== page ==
"A lot of what we’re doing on the race side is to really give the participants more assurance of safety and that we recognize that there was an incident in Boston,” he said. “We understand the concern, we’ve addressed the concern and we want to make sure that they see that."
Babner said his security team is focusing on the start and finish lines of the race because those areas are heavily concentrated with people.
"We’re making sure that our start line corrals are set up in such a way that they’re not accessible to anyone except a person with a bib number or the proper credentials,” he said. “We’re also discouraging anybody from bringing any bags to the start line. We want them to go to our secure gear check area with their bags."
Babner said the race organizers are now requiring all participants to mark their bags with their name and cell phone number in addition to the cell phone number of a family member or friend. He’s also added another layer of credentials for volunteers handing out food and water past the finish line.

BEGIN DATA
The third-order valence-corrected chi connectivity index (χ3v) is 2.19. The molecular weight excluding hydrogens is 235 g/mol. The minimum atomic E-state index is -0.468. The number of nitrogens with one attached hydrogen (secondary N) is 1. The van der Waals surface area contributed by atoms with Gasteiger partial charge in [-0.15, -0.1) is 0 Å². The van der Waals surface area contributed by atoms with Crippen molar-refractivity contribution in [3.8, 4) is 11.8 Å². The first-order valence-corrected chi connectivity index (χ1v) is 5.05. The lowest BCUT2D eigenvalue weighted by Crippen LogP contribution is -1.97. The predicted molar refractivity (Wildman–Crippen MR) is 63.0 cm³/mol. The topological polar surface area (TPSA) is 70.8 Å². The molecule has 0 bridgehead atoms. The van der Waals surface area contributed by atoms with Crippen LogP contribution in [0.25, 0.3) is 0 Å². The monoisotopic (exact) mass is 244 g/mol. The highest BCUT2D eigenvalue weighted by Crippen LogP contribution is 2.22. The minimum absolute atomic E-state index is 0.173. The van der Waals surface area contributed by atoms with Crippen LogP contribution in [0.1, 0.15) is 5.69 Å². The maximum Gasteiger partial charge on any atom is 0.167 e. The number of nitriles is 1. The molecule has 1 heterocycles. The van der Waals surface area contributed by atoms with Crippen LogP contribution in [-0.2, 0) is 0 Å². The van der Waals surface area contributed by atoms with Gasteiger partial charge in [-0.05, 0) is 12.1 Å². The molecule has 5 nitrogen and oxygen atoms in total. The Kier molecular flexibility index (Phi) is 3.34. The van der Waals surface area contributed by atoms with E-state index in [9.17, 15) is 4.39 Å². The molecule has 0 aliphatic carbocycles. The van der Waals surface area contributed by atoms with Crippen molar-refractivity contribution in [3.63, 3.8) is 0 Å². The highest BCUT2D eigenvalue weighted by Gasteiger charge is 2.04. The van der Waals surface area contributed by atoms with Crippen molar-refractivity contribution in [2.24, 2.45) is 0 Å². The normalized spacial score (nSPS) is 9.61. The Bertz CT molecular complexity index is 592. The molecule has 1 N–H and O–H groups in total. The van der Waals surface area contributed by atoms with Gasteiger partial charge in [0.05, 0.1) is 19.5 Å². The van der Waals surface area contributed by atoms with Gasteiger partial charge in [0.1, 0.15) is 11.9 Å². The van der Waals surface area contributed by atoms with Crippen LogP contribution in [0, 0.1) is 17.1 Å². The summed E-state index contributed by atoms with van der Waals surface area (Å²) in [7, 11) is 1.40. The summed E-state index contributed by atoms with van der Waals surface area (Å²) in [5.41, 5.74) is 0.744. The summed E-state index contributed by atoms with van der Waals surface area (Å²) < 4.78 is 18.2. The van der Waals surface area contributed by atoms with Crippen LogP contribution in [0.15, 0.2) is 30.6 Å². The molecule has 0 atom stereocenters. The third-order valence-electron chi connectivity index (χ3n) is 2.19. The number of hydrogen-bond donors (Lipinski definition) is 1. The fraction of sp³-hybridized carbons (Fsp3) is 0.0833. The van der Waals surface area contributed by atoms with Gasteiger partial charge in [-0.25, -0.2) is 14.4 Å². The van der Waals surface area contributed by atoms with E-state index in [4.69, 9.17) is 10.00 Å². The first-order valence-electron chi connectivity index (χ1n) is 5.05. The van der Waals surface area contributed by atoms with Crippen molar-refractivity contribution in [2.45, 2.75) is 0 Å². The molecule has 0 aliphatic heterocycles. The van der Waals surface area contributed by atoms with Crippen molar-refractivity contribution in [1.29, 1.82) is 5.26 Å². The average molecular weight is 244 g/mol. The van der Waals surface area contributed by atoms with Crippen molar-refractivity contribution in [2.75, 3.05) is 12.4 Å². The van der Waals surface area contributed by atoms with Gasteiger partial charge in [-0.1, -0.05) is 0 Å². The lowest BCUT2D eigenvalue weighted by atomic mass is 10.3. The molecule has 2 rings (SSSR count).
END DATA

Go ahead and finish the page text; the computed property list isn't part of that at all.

Other Ohio marathon organizers from races like the Cincinnati’s Flying Pig Marathon in May and the Columbus Marathon have made a decision to hand out transparent goodie bags to race participants to make it easier for law enforcement officials to see what’s inside.
Investigators in Boston have speculated that homemade bombs in pressure cooker pots were transported to the Boston Marathon finish line in heavy nylon black bags.
"We’ve typically used like a backpack type of bag, like a shoe-bag of sorts with a draw string and we had considered going to clear bags this year anyway but we are for sure going to be doing that now," said Blackford.
Blackford said the most important change in the 2013 Columbus Marathon is that it will no longer begin with the launch of the antique statehouse Civil War cannon, which had traditionally been an iconic symbol that marked the start of the race.